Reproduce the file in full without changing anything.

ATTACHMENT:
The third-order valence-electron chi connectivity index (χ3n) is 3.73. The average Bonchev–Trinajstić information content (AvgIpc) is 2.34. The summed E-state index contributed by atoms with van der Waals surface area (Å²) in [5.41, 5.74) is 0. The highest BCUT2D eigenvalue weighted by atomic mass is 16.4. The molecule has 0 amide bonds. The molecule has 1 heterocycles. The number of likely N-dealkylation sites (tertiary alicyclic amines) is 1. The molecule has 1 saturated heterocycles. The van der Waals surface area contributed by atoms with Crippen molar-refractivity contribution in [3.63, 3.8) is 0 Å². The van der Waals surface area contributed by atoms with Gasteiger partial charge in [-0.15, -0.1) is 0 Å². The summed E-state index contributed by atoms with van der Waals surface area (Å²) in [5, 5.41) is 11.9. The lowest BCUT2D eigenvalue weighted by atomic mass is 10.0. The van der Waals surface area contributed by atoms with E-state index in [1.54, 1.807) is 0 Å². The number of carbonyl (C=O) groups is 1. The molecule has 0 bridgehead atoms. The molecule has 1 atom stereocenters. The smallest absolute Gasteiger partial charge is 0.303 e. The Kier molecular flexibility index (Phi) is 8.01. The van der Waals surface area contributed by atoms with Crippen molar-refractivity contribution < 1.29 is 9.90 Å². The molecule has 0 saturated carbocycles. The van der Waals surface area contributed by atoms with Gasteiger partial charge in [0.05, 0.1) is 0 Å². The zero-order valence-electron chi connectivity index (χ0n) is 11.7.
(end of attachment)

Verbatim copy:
The third-order valence-electron chi connectivity index (χ3n) is 3.73. The average Bonchev–Trinajstić information content (AvgIpc) is 2.34. The summed E-state index contributed by atoms with van der Waals surface area (Å²) in [5.41, 5.74) is 0. The highest BCUT2D eigenvalue weighted by atomic mass is 16.4. The molecule has 0 amide bonds. The molecule has 1 heterocycles. The number of likely N-dealkylation sites (tertiary alicyclic amines) is 1. The molecule has 1 saturated heterocycles. The van der Waals surface area contributed by atoms with Crippen molar-refractivity contribution in [3.63, 3.8) is 0 Å². The van der Waals surface area contributed by atoms with Gasteiger partial charge in [-0.15, -0.1) is 0 Å². The summed E-state index contributed by atoms with van der Waals surface area (Å²) in [5, 5.41) is 11.9. The lowest BCUT2D eigenvalue weighted by atomic mass is 10.0. The van der Waals surface area contributed by atoms with E-state index in [1.54, 1.807) is 0 Å². The number of carbonyl (C=O) groups is 1. The molecule has 0 bridgehead atoms. The molecule has 1 atom stereocenters. The smallest absolute Gasteiger partial charge is 0.303 e. The Kier molecular flexibility index (Phi) is 8.01. The van der Waals surface area contributed by atoms with Crippen molar-refractivity contribution < 1.29 is 9.90 Å². The molecule has 0 saturated carbocycles. The van der Waals surface area contributed by atoms with Gasteiger partial charge in [0.05, 0.1) is 0 Å². The zero-order valence-electron chi connectivity index (χ0n) is 11.7.